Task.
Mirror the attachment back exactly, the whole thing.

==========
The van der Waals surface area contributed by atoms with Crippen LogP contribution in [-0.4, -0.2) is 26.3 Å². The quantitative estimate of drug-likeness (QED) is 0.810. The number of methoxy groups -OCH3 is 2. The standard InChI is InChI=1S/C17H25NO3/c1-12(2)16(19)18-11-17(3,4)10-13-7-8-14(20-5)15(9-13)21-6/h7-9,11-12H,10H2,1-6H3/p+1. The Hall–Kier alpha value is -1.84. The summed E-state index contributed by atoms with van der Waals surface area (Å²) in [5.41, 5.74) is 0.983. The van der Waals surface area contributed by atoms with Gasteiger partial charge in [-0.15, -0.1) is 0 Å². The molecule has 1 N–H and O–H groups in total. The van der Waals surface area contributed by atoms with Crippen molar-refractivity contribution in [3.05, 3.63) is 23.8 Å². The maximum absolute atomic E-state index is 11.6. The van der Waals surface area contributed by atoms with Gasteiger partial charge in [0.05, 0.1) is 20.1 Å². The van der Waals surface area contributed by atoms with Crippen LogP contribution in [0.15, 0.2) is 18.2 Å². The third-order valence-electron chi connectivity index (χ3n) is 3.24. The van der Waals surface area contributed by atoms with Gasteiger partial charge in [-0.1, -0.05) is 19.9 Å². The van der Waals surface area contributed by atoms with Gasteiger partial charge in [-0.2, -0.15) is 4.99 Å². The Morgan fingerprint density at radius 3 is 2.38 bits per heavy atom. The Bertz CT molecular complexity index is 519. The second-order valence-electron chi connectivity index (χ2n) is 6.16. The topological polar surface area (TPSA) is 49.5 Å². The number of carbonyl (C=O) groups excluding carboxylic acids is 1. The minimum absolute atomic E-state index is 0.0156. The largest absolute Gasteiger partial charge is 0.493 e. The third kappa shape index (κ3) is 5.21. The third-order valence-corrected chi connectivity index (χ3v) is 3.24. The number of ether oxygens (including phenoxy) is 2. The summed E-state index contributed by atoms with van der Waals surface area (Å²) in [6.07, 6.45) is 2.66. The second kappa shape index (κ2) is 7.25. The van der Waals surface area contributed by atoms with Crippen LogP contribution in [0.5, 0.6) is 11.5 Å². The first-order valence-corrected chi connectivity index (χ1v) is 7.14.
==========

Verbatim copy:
The van der Waals surface area contributed by atoms with Crippen LogP contribution in [-0.4, -0.2) is 26.3 Å². The quantitative estimate of drug-likeness (QED) is 0.810. The number of methoxy groups -OCH3 is 2. The standard InChI is InChI=1S/C17H25NO3/c1-12(2)16(19)18-11-17(3,4)10-13-7-8-14(20-5)15(9-13)21-6/h7-9,11-12H,10H2,1-6H3/p+1. The Hall–Kier alpha value is -1.84. The summed E-state index contributed by atoms with van der Waals surface area (Å²) in [5.41, 5.74) is 0.983. The van der Waals surface area contributed by atoms with Gasteiger partial charge in [-0.15, -0.1) is 0 Å². The molecule has 1 N–H and O–H groups in total. The van der Waals surface area contributed by atoms with Crippen molar-refractivity contribution in [3.05, 3.63) is 23.8 Å². The maximum absolute atomic E-state index is 11.6. The van der Waals surface area contributed by atoms with Gasteiger partial charge in [0.05, 0.1) is 20.1 Å². The van der Waals surface area contributed by atoms with Crippen LogP contribution in [0.15, 0.2) is 18.2 Å². The third-order valence-electron chi connectivity index (χ3n) is 3.24. The van der Waals surface area contributed by atoms with Gasteiger partial charge in [-0.1, -0.05) is 19.9 Å². The van der Waals surface area contributed by atoms with Gasteiger partial charge in [-0.2, -0.15) is 4.99 Å². The Morgan fingerprint density at radius 3 is 2.38 bits per heavy atom. The Bertz CT molecular complexity index is 519. The second-order valence-electron chi connectivity index (χ2n) is 6.16. The topological polar surface area (TPSA) is 49.5 Å². The number of carbonyl (C=O) groups excluding carboxylic acids is 1. The minimum absolute atomic E-state index is 0.0156. The largest absolute Gasteiger partial charge is 0.493 e. The third kappa shape index (κ3) is 5.21. The third-order valence-corrected chi connectivity index (χ3v) is 3.24. The number of ether oxygens (including phenoxy) is 2. The summed E-state index contributed by atoms with van der Waals surface area (Å²) in [6.07, 6.45) is 2.66. The second kappa shape index (κ2) is 7.25. The van der Waals surface area contributed by atoms with Crippen LogP contribution in [0.5, 0.6) is 11.5 Å². The first-order valence-corrected chi connectivity index (χ1v) is 7.14.